37. obviously, if she has a high grade point average and is on birth control the commandment doesn’t apply to her. Clearly there is no compelling argument that could ever be made to the contrary. In fact, I am sure close inspection the the stone tablets in the ark would reveal that the education and birth control caveat was in full effect in biblical times. The entire point of the commandment was just as a standby until we could invent the pill.

    Sarcasm aside, the black white binary thinking in this whole exercise is incredibly silly. As a sophisticated MM reader, I refuse to believe that only one argument can win or have merit, and I find the text of the argument sorely lacking in nuance. I also think voting is a repellant reality TV way of solving an argument, as I also belive Jerry Seinfeld does.

  38. Doc,

    Please see the comment above where it was pointed out that “the whole situation is so painfully artificial that it’s either meant as an attempt at humor or as something designed to stir up a reaction.” I apologize that the apparent “attempt at humor” was not serious enough for your sophistication (nice slam there on the ‘non-sophisticated’ MM readers!), but I’m still glad you took the time to tell me so. The voting was purely there for fun. Really though, I welcome any suggestions for how to write better dialogue. I hear plenty of it from couples in my office, but for obvious reasons I have to create fictional scenarios. Forgive my defensiveness, but as one of my favorite lines goes, there are two kinds of people in this world, those who point out the poop and those who clean it up. How Doc, may I make my writing more nuanced, sophisticated, and less repellant (while still being fun, which was the point)? Of course the “decide the winner” is binary and artificial. Don’t be a buzzkill! 🙂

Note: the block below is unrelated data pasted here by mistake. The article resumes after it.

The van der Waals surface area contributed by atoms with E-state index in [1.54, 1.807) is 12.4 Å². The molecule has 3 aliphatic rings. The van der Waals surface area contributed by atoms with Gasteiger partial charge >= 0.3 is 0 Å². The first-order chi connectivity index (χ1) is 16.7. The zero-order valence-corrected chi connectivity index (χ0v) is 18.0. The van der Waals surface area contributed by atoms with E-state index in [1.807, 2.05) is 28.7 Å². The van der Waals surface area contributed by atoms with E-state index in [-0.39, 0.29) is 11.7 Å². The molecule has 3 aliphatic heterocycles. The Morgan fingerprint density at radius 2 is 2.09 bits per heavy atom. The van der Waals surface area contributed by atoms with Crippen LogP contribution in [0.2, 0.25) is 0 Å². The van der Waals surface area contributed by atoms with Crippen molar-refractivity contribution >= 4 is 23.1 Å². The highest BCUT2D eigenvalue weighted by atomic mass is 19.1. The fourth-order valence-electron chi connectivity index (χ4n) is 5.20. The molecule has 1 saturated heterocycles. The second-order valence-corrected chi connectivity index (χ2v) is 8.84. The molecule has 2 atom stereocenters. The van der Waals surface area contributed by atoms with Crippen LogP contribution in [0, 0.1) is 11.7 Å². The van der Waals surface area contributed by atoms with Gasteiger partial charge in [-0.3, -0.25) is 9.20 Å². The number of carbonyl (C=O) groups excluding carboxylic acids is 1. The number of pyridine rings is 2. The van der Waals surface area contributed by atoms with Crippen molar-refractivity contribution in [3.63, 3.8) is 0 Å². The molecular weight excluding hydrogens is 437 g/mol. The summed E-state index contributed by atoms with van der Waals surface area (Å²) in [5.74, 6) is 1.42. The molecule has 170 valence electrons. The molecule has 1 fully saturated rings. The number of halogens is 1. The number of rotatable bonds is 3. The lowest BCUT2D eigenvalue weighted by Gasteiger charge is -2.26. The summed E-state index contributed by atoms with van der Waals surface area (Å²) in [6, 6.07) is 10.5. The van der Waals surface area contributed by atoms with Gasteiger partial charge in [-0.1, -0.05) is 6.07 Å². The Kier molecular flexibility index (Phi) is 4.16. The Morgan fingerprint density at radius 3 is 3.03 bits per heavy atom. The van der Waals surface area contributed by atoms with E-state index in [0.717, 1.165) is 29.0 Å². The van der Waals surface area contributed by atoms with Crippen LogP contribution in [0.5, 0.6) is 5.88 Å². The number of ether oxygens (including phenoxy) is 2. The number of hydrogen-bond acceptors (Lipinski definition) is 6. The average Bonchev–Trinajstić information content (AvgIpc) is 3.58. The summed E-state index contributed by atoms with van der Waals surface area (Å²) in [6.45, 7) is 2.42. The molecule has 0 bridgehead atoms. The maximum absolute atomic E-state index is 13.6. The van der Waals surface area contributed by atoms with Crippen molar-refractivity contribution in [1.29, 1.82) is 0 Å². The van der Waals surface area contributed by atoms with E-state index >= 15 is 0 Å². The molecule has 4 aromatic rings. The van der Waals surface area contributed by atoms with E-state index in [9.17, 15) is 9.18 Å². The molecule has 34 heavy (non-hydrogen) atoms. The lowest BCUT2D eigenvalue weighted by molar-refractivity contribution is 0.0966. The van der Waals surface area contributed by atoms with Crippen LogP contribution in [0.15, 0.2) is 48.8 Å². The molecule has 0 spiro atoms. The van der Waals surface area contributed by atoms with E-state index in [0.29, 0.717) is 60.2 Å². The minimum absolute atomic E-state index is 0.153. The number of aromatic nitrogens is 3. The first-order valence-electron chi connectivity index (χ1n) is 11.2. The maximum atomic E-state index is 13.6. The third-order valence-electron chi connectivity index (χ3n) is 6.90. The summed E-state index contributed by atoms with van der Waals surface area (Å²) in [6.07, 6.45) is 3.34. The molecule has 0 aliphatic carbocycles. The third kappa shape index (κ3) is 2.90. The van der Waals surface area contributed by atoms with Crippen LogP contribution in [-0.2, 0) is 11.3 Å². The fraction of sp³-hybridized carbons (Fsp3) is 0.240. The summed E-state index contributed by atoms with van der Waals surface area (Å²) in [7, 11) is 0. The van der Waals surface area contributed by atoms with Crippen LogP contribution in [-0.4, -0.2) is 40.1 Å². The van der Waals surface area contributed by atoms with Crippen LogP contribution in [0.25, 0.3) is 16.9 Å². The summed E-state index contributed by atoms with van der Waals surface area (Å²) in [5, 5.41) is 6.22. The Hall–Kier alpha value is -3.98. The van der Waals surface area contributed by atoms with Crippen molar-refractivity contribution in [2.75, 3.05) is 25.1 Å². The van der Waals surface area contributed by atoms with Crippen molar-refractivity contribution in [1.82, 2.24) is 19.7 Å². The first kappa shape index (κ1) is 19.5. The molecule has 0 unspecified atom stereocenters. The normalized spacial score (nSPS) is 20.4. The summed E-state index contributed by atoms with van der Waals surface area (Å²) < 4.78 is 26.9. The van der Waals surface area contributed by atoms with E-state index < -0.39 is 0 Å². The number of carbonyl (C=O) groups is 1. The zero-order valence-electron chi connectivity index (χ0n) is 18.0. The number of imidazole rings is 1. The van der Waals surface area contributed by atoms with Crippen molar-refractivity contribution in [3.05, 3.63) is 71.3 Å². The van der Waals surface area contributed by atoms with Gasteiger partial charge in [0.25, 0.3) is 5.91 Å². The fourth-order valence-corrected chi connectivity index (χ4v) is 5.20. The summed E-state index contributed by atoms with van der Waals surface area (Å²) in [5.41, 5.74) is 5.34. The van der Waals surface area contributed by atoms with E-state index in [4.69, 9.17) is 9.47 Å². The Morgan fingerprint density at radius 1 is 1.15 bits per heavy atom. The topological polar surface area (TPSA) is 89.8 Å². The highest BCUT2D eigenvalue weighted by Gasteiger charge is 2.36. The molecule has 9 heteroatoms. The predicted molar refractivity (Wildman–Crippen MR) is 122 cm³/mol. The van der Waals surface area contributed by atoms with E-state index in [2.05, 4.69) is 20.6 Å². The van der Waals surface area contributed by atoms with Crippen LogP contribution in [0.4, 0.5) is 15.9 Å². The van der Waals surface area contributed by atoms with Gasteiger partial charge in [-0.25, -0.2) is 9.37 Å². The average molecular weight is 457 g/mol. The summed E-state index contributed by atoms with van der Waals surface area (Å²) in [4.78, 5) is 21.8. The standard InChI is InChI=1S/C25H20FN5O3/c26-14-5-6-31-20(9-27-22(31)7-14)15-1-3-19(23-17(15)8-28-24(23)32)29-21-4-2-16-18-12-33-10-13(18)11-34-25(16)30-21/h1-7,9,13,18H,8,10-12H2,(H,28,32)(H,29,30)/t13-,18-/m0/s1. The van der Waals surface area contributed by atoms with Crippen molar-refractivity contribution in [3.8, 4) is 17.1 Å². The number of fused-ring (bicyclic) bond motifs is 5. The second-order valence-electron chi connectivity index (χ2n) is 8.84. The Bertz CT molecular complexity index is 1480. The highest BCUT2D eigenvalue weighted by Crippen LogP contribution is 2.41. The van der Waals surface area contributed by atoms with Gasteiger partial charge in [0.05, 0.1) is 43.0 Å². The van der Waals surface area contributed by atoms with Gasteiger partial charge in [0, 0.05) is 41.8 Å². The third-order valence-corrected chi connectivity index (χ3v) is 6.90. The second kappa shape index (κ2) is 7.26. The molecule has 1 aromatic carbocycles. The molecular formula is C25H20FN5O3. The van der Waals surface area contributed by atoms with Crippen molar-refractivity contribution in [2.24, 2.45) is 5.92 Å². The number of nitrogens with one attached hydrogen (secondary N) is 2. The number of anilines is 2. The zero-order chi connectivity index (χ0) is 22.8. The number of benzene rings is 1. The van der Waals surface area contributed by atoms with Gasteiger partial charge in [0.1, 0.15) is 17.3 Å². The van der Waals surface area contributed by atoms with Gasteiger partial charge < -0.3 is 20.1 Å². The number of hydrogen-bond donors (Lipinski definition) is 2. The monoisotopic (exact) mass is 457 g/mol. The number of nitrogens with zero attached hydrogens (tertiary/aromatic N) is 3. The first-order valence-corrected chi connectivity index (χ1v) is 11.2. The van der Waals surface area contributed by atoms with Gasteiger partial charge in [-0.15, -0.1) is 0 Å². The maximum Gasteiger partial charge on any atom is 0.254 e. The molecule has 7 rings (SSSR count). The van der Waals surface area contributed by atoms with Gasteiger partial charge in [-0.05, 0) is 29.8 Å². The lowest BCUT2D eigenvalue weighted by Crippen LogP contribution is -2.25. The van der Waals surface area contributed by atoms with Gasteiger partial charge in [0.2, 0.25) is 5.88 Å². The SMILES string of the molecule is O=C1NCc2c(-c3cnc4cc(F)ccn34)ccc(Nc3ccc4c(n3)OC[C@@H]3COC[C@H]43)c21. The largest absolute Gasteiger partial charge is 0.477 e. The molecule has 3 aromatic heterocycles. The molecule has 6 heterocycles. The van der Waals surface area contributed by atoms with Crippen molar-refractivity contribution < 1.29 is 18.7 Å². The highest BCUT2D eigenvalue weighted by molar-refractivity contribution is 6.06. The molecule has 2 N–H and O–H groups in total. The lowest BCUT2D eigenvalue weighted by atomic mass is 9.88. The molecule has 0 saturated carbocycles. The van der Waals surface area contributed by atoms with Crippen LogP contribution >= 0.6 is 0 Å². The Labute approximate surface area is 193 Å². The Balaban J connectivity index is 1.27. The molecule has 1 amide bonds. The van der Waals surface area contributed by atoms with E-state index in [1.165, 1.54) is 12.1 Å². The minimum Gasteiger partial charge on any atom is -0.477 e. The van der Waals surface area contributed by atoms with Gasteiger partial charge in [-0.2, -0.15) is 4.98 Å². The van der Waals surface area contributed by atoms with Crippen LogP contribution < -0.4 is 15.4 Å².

39. @44 AdamF: My apologies if I sounded critical. I didn’t mean to; “painfully artificial” wasn’t meant to be read “painfully constructed”. I rather assumed you were going for a bit of humor coupled with looking for a bit of a rise.

  40. To Natasha’s 2 questions:
    1 – Yes, IMO parents do have the right to set the house rules. However, at a much later time (much much later) they may have to deal with a long-term cohabitation of an actual adult (which to me is well past the age of 19). A 30 year old who has cohabitated 5 years and has 2 children is probably best to treat as a married person despite the actual status. But yes, the daughter can get a hotel if she doesn’t like the arrangement at her parents’ home.
    2 – is the father exercising unrighteous dominion? Absolutely. You can be right yet behave wrong. And that’s what he’s doing. Bullying people by bringing God into the equation and raising your voice is out of line. He could speak with patience and love. It’s more concerning that the parents’ values are split. But his manner of addressing it will drive a wedge, not prompt reconciliation.

  41. Well, I have had to deal with this. I am divorced. My daughter left the church early on and spent some years sewing wild oats. She finally found a stable boyfriend and began cohabiting. When she decided to go to medical school I allowed them to live in my home and cohabit while they figured out what to do about their relationship. They eventually did get married and have a beautiful child, she finished medical school and they moved out. While I did not approve of them cohabiting, I did approve of them moving toward a more stable relationship (marriage) and felt that God understood my daughter’s fear of marriage. I guess I don’t think things are quite as black and white as I used to.